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Is There a Better Way to Detect Ovarian Cancer?


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5/6/2015
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Cancer is one of the leading causes of death among Americans today, particularly ovarian cancer when it comes to women.

Why is it difficult to treat and detect ovarian cancer?

Is there a better detection method today?

CBS news reports on a new blood test for ovarian cancer. A group of researchers are saying that ovarian cancer can be detected earlier through a blood test.

Ovarian cancer is known as one of the most difficult cancers to detect. The symptoms for the cancer often do not show until it is in its third stage, and even then the symptoms sometimes resemble other less serious things like a virus. Women often start to experience loss of appetite, weakness, stomach issues and sometimes vomiting.

Statistics show that ovarian cancer is the fifth leading cause of cancer death in the United States today. The American Cancer Society updates these numbers every year. Now experts are saying these figures can go down by incorporating a simple blood test into the prevention plan. The new test is predicted to be able to detect twice as many women than current methods do.

CBS explains, “In the largest trial of its kind, researchers from University College London used a statistical approach to interpret the change in levels in women's blood of the protein CA125, which is linked to ovarian cancer.”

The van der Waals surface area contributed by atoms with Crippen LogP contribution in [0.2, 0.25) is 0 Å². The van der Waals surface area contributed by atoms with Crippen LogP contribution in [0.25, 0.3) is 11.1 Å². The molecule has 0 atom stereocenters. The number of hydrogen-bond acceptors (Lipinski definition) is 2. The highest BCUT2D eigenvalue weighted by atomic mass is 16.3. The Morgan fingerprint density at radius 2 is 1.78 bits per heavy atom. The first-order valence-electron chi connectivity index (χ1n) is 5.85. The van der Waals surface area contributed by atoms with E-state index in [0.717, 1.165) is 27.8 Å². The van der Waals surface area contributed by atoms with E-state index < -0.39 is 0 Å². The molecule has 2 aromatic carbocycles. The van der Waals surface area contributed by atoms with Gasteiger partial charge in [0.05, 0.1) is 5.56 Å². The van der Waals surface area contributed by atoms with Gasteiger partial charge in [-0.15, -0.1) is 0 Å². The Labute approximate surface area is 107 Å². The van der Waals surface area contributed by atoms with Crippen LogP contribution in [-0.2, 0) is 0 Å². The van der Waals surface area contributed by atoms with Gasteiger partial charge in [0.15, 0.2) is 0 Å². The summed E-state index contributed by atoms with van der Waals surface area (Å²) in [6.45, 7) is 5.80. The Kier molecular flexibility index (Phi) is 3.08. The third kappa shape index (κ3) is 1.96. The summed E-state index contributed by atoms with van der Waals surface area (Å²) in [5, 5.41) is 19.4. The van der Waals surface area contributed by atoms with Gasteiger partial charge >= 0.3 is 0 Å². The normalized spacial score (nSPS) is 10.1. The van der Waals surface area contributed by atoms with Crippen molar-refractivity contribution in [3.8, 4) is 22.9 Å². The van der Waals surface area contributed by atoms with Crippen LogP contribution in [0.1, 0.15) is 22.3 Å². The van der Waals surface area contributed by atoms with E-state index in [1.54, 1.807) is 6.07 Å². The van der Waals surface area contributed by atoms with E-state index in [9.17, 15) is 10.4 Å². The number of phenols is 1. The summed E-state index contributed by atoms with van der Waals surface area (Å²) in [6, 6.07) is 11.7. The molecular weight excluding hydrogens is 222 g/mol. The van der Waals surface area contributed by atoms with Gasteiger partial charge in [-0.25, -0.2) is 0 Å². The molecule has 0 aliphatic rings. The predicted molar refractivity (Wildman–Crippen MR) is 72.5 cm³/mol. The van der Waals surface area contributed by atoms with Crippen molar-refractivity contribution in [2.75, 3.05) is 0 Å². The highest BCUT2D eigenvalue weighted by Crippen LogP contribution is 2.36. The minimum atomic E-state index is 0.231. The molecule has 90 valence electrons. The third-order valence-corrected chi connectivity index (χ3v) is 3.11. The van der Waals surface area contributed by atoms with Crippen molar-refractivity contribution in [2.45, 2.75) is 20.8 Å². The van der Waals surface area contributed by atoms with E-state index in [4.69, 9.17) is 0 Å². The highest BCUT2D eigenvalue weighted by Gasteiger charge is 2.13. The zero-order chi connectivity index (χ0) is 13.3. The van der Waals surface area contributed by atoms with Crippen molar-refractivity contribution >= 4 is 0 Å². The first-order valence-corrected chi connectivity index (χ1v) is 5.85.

How was the study conducted?

It lasted over 14 years. Researchers looked at almost 50,000 post menopausal women to get comprehensive results. The blood of these women was tested once a year to see what their CA125 levels were.

Next researchers used a computer algorithm to interpret each woman's threat of ovarian cancer based on factors including their age, original levels of CA125 and how that level changed over time. Scientists noted that if levels became higher, women were then sent for further testing.

What were the results?

The researchers found that regular blood tests using this method could detect 86 percent of ovarian cancers earlier than when women are typically diagnosed. The results, which were part of the UK Collaborative Trial of Ovarian Cancer Screening (UKCTOCS), the world's biggest ovarian cancer screening trial, have been published in the Journal of Clinical Oncology.

Prof. Usha Menon, UKCTOCS co-principal investigator and the trial coordinator spoke about the study in a press release. She talked about how there is currently no national screening program for ovarian cancer.

“These results are therefore very encouraging. They show that use of an early detection strategy based on an individual's CA125 profile significantly improved cancer detection compared to what we've seen in previous screening trials,” according to Menon.

What are the major differences between the new method and the old ones?

There are similar previous ovarian cancer screening methods that have used a fixed point test for levels of CA125 in the blood to detect a possible abnormality. But, the fixed point test only catches 41 to 48 percent of ovarian cancers and does not detect the remaining. It also fails to take into account other factors that could detect whether a woman will develop cancer at some point.

CBS reports, “The American Cancer Society estimates that about 21,000 women in the U.S. will be diagnosed with ovarian cancer in 2015 and 14,000 will die from the disease.”



Category: Misdiagnosis and Failure to Diagnose


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